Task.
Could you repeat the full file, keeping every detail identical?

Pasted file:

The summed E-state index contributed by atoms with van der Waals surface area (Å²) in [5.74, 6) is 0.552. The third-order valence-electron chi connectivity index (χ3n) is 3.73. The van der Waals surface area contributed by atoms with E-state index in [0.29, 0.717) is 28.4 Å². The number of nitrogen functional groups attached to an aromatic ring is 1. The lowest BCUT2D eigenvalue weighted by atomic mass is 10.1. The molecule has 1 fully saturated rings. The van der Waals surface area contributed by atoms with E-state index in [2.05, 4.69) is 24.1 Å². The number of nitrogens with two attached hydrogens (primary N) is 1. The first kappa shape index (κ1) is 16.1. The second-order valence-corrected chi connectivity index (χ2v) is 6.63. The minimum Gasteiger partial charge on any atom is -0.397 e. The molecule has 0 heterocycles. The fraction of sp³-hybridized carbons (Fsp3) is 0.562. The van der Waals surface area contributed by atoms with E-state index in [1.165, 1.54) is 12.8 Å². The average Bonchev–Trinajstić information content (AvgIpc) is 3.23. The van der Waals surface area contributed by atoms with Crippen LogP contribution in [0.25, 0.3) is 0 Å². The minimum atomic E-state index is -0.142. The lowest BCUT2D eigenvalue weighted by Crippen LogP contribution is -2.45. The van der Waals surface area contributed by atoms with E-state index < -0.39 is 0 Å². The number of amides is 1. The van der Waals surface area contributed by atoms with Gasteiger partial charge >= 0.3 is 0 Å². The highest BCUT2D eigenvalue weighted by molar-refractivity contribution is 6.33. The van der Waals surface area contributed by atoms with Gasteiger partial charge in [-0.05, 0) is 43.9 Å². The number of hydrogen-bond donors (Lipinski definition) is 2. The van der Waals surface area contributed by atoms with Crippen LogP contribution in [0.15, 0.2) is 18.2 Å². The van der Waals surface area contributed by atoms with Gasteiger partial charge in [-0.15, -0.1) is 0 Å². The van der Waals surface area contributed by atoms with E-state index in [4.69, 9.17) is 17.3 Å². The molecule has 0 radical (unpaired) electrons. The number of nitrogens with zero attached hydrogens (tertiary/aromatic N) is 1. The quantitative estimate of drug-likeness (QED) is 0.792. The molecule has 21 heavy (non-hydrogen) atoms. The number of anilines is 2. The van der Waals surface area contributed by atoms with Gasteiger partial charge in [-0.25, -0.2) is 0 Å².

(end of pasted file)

The summed E-state index contributed by atoms with van der Waals surface area (Å²) in [5.74, 6) is 0.552. The third-order valence-electron chi connectivity index (χ3n) is 3.73. The van der Waals surface area contributed by atoms with E-state index in [0.29, 0.717) is 28.4 Å². The number of nitrogen functional groups attached to an aromatic ring is 1. The lowest BCUT2D eigenvalue weighted by atomic mass is 10.1. The molecule has 1 fully saturated rings. The van der Waals surface area contributed by atoms with E-state index in [2.05, 4.69) is 24.1 Å². The number of nitrogens with two attached hydrogens (primary N) is 1. The first kappa shape index (κ1) is 16.1. The second-order valence-corrected chi connectivity index (χ2v) is 6.63. The minimum Gasteiger partial charge on any atom is -0.397 e. The molecule has 0 heterocycles. The fraction of sp³-hybridized carbons (Fsp3) is 0.562. The van der Waals surface area contributed by atoms with E-state index in [1.165, 1.54) is 12.8 Å². The average Bonchev–Trinajstić information content (AvgIpc) is 3.23. The van der Waals surface area contributed by atoms with Crippen LogP contribution in [0.25, 0.3) is 0 Å². The minimum atomic E-state index is -0.142. The lowest BCUT2D eigenvalue weighted by Crippen LogP contribution is -2.45. The van der Waals surface area contributed by atoms with E-state index < -0.39 is 0 Å². The number of amides is 1. The van der Waals surface area contributed by atoms with Gasteiger partial charge >= 0.3 is 0 Å². The highest BCUT2D eigenvalue weighted by molar-refractivity contribution is 6.33. The van der Waals surface area contributed by atoms with Gasteiger partial charge in [-0.05, 0) is 43.9 Å². The number of hydrogen-bond donors (Lipinski definition) is 2. The van der Waals surface area contributed by atoms with Crippen LogP contribution in [0.15, 0.2) is 18.2 Å². The van der Waals surface area contributed by atoms with Gasteiger partial charge in [-0.15, -0.1) is 0 Å². The van der Waals surface area contributed by atoms with E-state index in [4.69, 9.17) is 17.3 Å². The molecule has 0 radical (unpaired) electrons. The number of nitrogens with zero attached hydrogens (tertiary/aromatic N) is 1. The quantitative estimate of drug-likeness (QED) is 0.792. The molecule has 21 heavy (non-hydrogen) atoms. The number of anilines is 2. The van der Waals surface area contributed by atoms with Gasteiger partial charge in [-0.25, -0.2) is 0 Å².